The Battle for Aleppo-Damascus M1 Highway Is Decisive
In a written statement marking Syrian Armed Forces Wednesday, August 1, President Bashar Assad praised his soldiers “for confronting armed terrorist gangs” and warned them, "The fate of our people and our nation, past, present and future, depends on this battle."
They all knew he was talking about the battle for Aleppo and Highway M1, the main north-south road link from Aleppo to the Jordanian border through Damascus, DEBKA-Net-Weekly’s military and intelligence sources report.
Twenty-four hours earlier, Assad ordered his new Chief of General Staff, Gen. Ali Abdullah Ayoub, who is in command of the Aleppo arena, to defend M1 down to the last soldier and bullet.
This is because the rebels have succeeded in turning the Aleppo battlefield into a contest for Jabal al-Zawiya and Idlib in northern Syria and for the strategic highway – on the advice of British Special Forces officers advising them in the field.
In any case, neither of the two sides – the Syrian army’s 18th and 11th Syrian Divisions and elements of the 14th Syrian Division – or the two rebel brigades – The Banner of Islam, under the command of Col. Abel Jabbar al Okaidi, in West Aleppo, and the Aleppo Heroes Brigade, fighting in the eastern part of the city under the command of Malek al-Kurdi – has been able to tip the scales of victory in the battle for Syria’s largest city.
The rebels abandoned their safe haven goal in Aleppo
The British officers’ advice to the rebels was important because they had grasped that the rebels could not overcome the preponderant strength stacked against them and recommended that they switch course and go for more realistic war gains.
When Syrian troops and rebels joined battle in Aleppo Friday, July 27 both sides had high hopes. Assad believed he could wipe the floor with the enemy in short order and retake the city as quickly as he recovered Damascus from rebel hands a week earlier.
The rebels, for their part, trusted that by holding onto eight neighborhoods in the east and west which they partly controlled, they would lay the foundations for transforming Aleppo into the Syrian Benghazi. It would become a safe haven for Free Syrian Army-FSA command centers and a sanctuary for opposition parties to establish a provisional government as an alternative to the Assad regime.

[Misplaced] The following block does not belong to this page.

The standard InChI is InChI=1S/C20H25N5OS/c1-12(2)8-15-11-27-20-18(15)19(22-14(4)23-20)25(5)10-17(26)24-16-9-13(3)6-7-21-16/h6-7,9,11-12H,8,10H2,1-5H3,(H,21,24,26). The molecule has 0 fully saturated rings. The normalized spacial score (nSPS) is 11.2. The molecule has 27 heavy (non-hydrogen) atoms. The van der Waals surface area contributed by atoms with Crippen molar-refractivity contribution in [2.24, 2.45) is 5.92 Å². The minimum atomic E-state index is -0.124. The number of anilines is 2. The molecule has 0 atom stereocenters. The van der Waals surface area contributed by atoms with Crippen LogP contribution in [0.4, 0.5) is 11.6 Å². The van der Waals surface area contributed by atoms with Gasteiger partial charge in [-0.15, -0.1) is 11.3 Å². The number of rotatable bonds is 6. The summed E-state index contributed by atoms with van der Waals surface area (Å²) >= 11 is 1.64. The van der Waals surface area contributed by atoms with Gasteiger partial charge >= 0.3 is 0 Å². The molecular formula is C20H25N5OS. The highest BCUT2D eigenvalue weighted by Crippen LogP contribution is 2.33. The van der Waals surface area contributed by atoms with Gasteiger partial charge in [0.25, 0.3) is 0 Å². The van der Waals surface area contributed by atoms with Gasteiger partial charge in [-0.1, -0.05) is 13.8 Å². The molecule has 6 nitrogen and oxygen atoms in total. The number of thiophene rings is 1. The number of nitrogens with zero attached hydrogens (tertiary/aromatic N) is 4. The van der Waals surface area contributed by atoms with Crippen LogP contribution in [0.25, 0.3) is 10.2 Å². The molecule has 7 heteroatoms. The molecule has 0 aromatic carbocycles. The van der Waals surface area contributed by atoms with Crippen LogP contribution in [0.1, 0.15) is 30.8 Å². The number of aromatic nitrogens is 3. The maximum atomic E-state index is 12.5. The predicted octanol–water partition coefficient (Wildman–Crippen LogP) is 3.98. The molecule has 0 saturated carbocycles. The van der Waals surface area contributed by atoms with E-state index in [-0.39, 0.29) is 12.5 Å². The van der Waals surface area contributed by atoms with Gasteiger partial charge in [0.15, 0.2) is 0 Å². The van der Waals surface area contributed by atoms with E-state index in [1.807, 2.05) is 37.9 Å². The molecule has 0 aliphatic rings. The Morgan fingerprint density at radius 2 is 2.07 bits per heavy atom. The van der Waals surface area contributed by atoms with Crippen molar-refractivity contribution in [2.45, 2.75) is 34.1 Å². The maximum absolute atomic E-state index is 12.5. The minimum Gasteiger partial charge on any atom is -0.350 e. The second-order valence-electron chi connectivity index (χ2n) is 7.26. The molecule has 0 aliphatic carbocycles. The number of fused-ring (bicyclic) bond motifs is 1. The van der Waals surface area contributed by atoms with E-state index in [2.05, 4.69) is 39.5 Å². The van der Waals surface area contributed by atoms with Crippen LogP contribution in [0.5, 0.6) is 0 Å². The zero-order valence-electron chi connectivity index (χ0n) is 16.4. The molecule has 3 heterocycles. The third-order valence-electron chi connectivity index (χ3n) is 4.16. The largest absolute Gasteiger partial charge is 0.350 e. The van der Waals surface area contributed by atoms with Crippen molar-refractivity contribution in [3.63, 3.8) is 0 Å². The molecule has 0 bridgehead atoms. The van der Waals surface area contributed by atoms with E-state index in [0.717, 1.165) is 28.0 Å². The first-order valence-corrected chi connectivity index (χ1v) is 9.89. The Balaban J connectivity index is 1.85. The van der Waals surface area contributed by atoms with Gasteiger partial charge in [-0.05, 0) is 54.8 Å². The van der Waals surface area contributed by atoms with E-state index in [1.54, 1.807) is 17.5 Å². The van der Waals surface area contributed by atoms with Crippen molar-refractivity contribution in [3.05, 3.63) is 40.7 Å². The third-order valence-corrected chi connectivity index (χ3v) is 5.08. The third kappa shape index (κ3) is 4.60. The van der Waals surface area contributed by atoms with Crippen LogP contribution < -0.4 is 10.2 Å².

However, not only were rebel forces outnumbered and outgunned by massive government forces, but they were unable to obtain from their Western and Arab backers a guarantee of air cover to protect their safe haven from Syrian air force attack.
So their British military advisers advised another course.
The battle arena switches to the strategic highway
Assad had pulled most of his troops out of Jabal al-Zawiya and Idlib, which they had captured from rebel control at the end of May, and threw them into the battle for Aleppo. It was the rebels’ big chance to recapture those two locations and, instead of continuing south from there to Aleppo, they were advised to head southwest to try and take Maarat al-Numan.
Control of this town of 100,000 inhabitants which straddles the Aleppo-Damascus highway would bring the rebels into position for isolating nearly one-fifth of the government’s fighting strength.
Achieving this would give the insurgents their greatest victory in the 17-month civil war and the government its biggest defeat.
Our military sources report that, near the closing of this issue, several small units of rebels had managed to reach hilltops commanding Highway M1 and shut down traffic by heavy mortar fire.
On Wednesday and Thursday, Assad began pulling his army out of Aleppo to fight for control of the M1.
Last minute breaking news: Fighters mustered from four Syrian army divisions were able late Thursday, Aug. 2, to chase the rebels from the positions from which they were threatening to stop traffic on the M1 highway.
Assad also sent columns of hundreds of tanks and APCs to advance on central Aleppo with orders for the indiscriminate pummeling of all residential areas harboring rebels. They rolled in after Gen. Mustapha al-Sheikh, a recent defector to the Free Syrian Army, took command of rebel forces in Aleppo. He arrived accompanied by a strong, fortified command group bearing sophisticated US-made communications gear.
The looming battle and bloodbath hanging over central Aleppo finally persuaded Kofi Annan to throw in the sponge as UN-Arab League peace envoy for Syria. He no longer wants to be responsible.